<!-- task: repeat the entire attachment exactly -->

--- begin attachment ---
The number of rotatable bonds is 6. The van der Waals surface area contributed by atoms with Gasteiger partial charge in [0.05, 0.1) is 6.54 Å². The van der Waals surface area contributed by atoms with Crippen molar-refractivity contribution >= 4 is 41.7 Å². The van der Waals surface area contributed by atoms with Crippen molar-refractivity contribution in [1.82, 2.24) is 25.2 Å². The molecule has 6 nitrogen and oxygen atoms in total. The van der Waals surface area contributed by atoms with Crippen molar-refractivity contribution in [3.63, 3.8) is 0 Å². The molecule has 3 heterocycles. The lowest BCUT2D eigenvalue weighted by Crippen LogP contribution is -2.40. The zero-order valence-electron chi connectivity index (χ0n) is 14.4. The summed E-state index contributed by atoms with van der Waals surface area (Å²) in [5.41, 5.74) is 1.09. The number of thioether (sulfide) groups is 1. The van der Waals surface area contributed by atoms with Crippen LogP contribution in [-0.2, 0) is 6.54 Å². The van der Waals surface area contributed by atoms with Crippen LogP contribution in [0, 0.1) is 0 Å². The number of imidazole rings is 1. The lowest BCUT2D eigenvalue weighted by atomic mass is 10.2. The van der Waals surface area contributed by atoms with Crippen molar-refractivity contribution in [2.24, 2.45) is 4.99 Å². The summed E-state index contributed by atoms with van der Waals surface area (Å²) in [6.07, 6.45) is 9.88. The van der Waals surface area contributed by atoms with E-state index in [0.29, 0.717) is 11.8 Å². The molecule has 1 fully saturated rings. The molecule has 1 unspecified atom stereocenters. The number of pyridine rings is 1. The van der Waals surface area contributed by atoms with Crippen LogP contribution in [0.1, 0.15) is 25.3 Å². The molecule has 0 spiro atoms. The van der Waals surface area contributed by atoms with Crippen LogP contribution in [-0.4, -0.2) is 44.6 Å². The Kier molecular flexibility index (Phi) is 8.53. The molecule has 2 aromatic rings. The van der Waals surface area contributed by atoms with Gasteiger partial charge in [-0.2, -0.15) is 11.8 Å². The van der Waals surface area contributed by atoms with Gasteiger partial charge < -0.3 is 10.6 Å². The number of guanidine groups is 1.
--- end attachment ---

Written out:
The number of rotatable bonds is 6. The van der Waals surface area contributed by atoms with Gasteiger partial charge in [0.05, 0.1) is 6.54 Å². The van der Waals surface area contributed by atoms with Crippen molar-refractivity contribution >= 4 is 41.7 Å². The van der Waals surface area contributed by atoms with Crippen molar-refractivity contribution in [1.82, 2.24) is 25.2 Å². The molecule has 6 nitrogen and oxygen atoms in total. The van der Waals surface area contributed by atoms with Crippen molar-refractivity contribution in [3.63, 3.8) is 0 Å². The molecule has 3 heterocycles. The lowest BCUT2D eigenvalue weighted by Crippen LogP contribution is -2.40. The zero-order valence-electron chi connectivity index (χ0n) is 14.4. The summed E-state index contributed by atoms with van der Waals surface area (Å²) in [5.41, 5.74) is 1.09. The number of thioether (sulfide) groups is 1. The van der Waals surface area contributed by atoms with Crippen LogP contribution in [-0.2, 0) is 6.54 Å². The van der Waals surface area contributed by atoms with Crippen LogP contribution in [0, 0.1) is 0 Å². The number of imidazole rings is 1. The lowest BCUT2D eigenvalue weighted by atomic mass is 10.2. The van der Waals surface area contributed by atoms with Crippen molar-refractivity contribution in [2.24, 2.45) is 4.99 Å². The summed E-state index contributed by atoms with van der Waals surface area (Å²) in [6.07, 6.45) is 9.88. The van der Waals surface area contributed by atoms with E-state index in [0.29, 0.717) is 11.8 Å². The molecule has 1 fully saturated rings. The molecule has 1 unspecified atom stereocenters. The number of pyridine rings is 1. The van der Waals surface area contributed by atoms with Crippen LogP contribution in [0.1, 0.15) is 25.3 Å². The molecule has 0 spiro atoms. The van der Waals surface area contributed by atoms with Crippen LogP contribution in [-0.4, -0.2) is 44.6 Å². The Kier molecular flexibility index (Phi) is 8.53. The molecule has 2 aromatic rings. The van der Waals surface area contributed by atoms with Gasteiger partial charge in [-0.2, -0.15) is 11.8 Å². The van der Waals surface area contributed by atoms with Gasteiger partial charge < -0.3 is 10.6 Å². The number of guanidine groups is 1.